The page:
Friday, 18 February 2011
"I made this desire my own"
At the moment, one of our lecturers who works at Maryvale is giving us some background to the Catechism of the Catholic Church (promulgated by John Paul II in 1992). Some would say the Catechism is unwieldy. Some would say it is contrary to the spirit of Vatican II. Some would say it is an imposition from the Roman Curia. But what can we learn about it if we look at John Paul II's introductory document Fidei Depositum (Deposit of the Faith) which explains its origins?
1. He says the remote preparation for the Catechism was the Second Vatican Council. This Council "was not first of all to condemn the errors of the time, but above all to strive calmly to show the strength and beauty of the doctrine of the faith."
2. At the 20th anniversary of the Council in 1985, John Paul II convoked a Synod of Bishops, which met to celebrate the fruits of the Council, to study its teaching, and to promote knowledge and application of it. At this synod, the bishops said that "Very many have expressed a desire that a catechism of all Catholic doctrine regarding both faith and morals be composed..." So the desire begins with the wider Church, not with an elite few. Such a desired catechism was to be biblical, liturgical and suited to modern life.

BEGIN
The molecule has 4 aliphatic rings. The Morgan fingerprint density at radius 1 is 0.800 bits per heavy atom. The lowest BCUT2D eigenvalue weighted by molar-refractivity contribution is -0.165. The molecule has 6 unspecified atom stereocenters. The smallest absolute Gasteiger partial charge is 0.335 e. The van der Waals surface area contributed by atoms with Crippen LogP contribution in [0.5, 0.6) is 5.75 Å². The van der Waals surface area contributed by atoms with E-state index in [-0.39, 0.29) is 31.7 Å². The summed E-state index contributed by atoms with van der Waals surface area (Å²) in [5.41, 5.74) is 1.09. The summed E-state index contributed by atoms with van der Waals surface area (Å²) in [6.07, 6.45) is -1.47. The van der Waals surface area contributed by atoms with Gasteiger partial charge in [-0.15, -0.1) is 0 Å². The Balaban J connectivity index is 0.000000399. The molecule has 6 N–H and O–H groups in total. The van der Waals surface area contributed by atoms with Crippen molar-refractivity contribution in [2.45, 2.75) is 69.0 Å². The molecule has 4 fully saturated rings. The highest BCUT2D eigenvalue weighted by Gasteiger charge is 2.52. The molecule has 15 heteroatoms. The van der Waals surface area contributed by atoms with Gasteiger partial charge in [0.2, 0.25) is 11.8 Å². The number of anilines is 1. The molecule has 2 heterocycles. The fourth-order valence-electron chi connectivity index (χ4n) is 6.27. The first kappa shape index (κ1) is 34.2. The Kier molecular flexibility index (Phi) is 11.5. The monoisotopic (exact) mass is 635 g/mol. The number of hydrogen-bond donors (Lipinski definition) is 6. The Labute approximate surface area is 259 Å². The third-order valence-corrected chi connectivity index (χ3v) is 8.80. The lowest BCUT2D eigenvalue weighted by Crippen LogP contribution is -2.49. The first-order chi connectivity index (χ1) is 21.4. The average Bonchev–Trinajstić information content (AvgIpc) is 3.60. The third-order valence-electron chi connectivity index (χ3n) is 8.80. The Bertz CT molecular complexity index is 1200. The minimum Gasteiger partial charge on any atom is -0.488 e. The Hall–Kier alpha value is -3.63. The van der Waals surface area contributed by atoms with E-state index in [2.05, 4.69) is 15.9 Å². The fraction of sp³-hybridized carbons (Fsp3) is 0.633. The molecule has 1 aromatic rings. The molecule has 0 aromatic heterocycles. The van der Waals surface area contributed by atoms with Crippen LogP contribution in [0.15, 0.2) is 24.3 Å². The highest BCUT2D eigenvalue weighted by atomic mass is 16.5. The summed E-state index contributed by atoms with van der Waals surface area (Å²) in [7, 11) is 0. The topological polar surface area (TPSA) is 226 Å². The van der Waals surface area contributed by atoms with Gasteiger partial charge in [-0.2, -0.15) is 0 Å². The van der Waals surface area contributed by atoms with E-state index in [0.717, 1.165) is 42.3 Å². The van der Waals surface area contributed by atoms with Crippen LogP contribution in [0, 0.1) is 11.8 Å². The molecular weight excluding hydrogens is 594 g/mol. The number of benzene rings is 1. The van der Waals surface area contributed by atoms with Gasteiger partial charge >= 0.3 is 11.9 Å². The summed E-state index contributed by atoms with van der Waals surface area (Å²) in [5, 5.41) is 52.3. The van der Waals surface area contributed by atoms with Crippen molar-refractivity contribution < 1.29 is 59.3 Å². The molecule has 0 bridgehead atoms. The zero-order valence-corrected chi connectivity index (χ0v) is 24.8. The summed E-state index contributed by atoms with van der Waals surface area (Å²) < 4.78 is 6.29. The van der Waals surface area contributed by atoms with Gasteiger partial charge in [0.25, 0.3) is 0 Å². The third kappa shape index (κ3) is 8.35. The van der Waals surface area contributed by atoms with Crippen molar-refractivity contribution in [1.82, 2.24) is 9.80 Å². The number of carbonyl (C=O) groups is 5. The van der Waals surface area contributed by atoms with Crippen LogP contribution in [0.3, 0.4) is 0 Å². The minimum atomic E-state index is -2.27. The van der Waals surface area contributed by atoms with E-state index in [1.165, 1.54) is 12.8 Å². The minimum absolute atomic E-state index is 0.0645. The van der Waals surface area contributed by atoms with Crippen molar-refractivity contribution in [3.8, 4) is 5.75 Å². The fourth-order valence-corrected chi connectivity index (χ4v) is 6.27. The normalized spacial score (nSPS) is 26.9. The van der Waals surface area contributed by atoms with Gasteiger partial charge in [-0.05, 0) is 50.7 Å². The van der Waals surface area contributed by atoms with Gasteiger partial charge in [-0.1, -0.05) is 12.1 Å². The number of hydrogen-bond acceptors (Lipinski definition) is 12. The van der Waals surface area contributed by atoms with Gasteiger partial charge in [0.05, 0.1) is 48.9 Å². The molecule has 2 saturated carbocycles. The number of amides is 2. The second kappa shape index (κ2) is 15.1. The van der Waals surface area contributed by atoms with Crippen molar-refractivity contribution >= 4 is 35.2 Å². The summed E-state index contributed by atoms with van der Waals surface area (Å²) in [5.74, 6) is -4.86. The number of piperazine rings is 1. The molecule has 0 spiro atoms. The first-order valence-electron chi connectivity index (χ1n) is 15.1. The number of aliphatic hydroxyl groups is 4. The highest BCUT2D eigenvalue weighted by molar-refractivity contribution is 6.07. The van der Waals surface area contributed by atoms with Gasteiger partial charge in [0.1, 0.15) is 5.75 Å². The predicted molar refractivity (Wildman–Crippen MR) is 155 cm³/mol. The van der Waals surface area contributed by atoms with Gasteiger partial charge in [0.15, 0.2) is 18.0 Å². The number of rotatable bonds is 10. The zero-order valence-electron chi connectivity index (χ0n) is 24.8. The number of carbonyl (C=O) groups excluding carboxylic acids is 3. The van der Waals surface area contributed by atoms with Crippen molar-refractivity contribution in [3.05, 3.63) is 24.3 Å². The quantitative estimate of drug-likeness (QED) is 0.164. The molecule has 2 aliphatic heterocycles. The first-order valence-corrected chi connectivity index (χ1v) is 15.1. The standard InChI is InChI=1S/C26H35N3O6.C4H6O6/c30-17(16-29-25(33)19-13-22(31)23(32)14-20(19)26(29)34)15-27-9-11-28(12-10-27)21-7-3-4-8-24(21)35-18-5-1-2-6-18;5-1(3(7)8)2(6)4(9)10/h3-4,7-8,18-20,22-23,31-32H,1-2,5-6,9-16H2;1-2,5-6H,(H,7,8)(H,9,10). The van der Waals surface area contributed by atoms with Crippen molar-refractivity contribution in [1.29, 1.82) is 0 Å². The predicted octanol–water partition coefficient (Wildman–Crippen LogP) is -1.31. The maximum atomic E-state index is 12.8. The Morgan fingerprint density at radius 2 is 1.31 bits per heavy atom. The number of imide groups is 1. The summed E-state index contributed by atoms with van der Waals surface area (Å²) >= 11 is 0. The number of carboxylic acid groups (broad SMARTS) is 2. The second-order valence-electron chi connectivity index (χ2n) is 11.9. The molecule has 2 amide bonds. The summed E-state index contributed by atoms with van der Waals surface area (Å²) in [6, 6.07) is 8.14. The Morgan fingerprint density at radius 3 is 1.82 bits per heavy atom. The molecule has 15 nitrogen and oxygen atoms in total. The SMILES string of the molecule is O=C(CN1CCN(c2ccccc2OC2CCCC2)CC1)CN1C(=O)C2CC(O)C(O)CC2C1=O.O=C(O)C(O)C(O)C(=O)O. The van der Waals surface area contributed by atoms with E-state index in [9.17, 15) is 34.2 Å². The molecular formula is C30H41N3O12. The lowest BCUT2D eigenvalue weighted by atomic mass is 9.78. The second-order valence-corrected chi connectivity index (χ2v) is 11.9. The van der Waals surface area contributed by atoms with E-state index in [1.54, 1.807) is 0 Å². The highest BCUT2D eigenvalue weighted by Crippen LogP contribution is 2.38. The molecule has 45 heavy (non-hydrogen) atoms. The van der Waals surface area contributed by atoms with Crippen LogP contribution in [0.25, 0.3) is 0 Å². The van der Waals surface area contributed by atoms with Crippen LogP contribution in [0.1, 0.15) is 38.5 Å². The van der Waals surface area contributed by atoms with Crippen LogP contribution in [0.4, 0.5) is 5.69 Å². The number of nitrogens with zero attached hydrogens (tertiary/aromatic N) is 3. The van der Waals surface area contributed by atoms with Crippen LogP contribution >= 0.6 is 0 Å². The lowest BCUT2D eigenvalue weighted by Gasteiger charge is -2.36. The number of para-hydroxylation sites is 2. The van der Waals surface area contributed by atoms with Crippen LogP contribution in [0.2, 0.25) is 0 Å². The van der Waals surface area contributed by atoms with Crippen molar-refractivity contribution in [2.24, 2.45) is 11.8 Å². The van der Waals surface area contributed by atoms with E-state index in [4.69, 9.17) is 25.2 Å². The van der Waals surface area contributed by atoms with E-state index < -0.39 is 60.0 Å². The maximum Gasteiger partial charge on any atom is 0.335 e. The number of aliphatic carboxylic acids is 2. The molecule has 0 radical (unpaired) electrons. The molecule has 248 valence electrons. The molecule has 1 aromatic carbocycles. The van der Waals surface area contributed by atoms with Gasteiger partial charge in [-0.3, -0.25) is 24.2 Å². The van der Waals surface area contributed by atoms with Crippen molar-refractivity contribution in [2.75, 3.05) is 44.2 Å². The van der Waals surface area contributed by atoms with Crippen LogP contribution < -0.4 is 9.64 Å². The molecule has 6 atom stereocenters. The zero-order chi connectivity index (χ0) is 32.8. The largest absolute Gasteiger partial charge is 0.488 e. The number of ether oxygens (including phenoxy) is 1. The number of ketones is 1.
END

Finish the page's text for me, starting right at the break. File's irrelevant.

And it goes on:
3. John Paul II "made this desire [his] own," and entrusted a commission of 12 Cardinals and Bishops, headed by Cardinal Ratzinger, to prepare it. In other words, it was born out of the pastoral compassion of the Pope, in response to the expressed needs of his flock.
The project then took 6 years, in which there were 9 drafts sent to all the bishops of the world, as well as many theologians and catechists, for feedback and input. What other text can claim such painstaking work and broad collaboration?
Moreover, Pope John Paul II said that because this catechism satisfies the desire of the faithful for doctrinal certainty, it also ensures Church unity: "I declare it to be a sure norm for teaching the faith and thus a valid and legitimate instrument for ecclesial communion." So quite a handy book for us to have!
More in another post on the structure and sources of the catechism...